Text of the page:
May 23, 2014

The Yeshiva Myth

According to the "yeshiva world," the "Yeshiva Movement," as they call it, is attributed to the Gra because his talmid, R' Chaim of Volozhin (1749-1821) started a yeshiva. His yeshiva is considered the " Mother of All Yeshivos," as though yeshivos didn't exist before he started his own. This is untrue of course, as anybody who has read any historical accounts knows, and I'm not talking about the yeshivos in Sura and Pumbedisa in Gemara times or the yeshiva of Shem and Ayver ...

But this is part of the Litvish worldview, that they invented yeshivos and modern day learning, with the proper "derech," and all.

The Maharal (1520-1609) had a yeshiva.

Pinsk had a yeshiva. R' Shimon, a colleague of the renowned Maharshal (1510-1574), headed this yeshiva. After his passing, his son R' Refael succeeded him. When R' Moshe Yaffe became rav of Pinsk, he was also appointed head of the yeshiva."

There were yeshivos in Ostrohe, Brisk, Slutzk, Minsk, Vilna, Cracow, and Prague. [yes, I know some of these are Lithuanian towns. The point is they existed before the Volozhiner yeshiva.]
There were renowned yeshivos in Lublin in the time of the Maharsha (1555-1631) and the Maharam (1558-1616). The latter headed yeshivos in Lublin, Cracow, and Lvov, and had hundreds of talmidim.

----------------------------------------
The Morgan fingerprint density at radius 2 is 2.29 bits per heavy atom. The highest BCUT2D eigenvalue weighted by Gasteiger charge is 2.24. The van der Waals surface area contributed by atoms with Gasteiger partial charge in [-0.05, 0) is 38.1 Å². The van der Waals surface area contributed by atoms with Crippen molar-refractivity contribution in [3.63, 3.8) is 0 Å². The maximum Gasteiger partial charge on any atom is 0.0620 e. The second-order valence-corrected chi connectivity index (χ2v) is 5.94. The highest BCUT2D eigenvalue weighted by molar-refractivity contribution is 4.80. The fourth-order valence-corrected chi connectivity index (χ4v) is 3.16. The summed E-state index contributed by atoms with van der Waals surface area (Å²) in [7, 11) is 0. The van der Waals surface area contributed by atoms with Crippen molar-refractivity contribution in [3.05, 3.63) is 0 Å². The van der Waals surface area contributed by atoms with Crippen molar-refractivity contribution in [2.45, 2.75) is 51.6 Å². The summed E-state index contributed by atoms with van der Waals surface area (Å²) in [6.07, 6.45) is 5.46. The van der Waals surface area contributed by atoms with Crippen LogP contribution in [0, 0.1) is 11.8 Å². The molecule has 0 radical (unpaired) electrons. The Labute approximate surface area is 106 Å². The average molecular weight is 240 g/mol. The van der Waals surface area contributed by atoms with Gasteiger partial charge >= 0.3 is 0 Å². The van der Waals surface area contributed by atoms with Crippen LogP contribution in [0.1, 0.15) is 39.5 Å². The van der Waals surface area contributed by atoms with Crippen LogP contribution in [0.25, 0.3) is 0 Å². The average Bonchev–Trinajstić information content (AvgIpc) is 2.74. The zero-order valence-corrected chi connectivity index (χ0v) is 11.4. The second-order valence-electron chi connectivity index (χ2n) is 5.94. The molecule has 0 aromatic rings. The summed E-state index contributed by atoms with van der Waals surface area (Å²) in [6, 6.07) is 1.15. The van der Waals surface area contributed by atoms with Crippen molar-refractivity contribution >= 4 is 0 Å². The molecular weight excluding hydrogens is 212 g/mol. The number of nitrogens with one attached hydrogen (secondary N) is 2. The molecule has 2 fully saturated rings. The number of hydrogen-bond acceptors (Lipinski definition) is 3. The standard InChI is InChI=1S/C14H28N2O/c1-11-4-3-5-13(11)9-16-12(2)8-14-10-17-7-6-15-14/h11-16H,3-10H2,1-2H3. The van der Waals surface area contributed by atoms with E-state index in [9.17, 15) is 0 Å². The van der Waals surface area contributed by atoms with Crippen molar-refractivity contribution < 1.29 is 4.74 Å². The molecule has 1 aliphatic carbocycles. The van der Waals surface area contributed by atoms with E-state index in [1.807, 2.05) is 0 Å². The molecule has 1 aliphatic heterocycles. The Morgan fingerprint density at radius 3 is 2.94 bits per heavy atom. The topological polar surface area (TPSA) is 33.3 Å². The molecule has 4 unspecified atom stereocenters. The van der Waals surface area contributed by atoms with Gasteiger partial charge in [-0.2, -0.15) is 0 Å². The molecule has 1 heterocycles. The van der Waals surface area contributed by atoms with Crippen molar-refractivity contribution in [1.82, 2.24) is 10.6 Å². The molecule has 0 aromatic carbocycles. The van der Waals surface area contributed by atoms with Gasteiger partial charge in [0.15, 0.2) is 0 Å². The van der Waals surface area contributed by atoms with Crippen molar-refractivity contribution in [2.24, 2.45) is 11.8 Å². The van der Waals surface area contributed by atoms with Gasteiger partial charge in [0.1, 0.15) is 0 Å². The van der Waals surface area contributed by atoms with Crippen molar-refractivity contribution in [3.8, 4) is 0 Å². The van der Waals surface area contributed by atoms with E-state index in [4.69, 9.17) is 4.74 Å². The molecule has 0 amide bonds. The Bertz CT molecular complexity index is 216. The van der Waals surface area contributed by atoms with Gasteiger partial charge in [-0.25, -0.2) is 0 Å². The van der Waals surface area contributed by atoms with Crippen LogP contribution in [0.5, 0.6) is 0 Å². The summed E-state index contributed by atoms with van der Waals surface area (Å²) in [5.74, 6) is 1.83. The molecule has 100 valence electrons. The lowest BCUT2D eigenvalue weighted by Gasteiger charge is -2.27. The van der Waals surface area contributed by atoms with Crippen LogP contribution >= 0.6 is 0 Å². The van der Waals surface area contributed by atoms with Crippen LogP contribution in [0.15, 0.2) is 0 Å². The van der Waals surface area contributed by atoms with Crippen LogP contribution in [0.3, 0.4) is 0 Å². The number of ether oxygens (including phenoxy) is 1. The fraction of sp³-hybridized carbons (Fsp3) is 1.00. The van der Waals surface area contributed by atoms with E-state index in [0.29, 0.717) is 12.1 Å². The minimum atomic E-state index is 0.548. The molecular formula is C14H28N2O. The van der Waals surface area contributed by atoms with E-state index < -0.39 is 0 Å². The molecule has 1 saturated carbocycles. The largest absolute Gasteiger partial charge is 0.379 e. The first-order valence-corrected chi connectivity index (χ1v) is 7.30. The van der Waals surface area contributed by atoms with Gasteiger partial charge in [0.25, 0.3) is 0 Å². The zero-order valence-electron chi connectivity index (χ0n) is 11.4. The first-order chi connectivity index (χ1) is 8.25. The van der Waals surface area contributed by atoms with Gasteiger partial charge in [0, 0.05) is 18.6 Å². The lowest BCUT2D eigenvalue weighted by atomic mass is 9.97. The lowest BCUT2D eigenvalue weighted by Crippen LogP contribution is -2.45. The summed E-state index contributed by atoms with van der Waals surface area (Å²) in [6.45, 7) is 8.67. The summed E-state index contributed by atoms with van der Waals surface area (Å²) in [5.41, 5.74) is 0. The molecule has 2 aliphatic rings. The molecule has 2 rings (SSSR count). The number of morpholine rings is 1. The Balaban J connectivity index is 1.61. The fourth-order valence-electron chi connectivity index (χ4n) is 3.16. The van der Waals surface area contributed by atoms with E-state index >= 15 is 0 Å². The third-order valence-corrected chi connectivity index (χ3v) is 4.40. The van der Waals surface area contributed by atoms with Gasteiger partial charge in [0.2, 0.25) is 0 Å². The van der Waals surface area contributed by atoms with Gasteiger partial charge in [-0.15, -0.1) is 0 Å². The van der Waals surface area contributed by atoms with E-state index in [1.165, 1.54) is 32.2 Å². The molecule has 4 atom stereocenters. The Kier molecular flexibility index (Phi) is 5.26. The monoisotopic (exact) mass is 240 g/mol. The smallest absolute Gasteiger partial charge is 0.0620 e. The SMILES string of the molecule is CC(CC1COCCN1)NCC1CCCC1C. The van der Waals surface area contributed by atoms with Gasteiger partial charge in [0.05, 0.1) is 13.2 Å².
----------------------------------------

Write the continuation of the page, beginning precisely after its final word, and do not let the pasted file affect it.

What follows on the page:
The Maharshal (1510-1573) headed a great yeshiva in Lublin.
Likewise, later on, around the time of W.W. II, there were dozens of yeshivos in Hungary, Czechoslovakia, and Romania that had nothing to do with the Lithuanian yeshivos.
I found it very interesting that outside the yeshiva in Pressburg, the yeshiva of Pupa was the most organized and biggest yeshiva in all of Europe.

When the Nazis closed the yeshivos in Czechoslovakia, there was an overflow of boys on a waiting list for this yeshiva. In 1942 the yeshiva was already severely overcrowded; about 350 students were occupying rooms intended for 250. These were students 18 and older. (taken from an account of someone who learned there in 1942)

I grew up hearing about the Mir, Slobodka, Kelm, Baranovitch, and Radin but Pupa? Don't recall that it was even mentioned ...

I don't see how the structure and curriculum of the yeshiva of Volozhin, were unique. How did it differ from any of the yeshivos mentioned above? Why does it deserve the title "Mother of All Yeshivos?"

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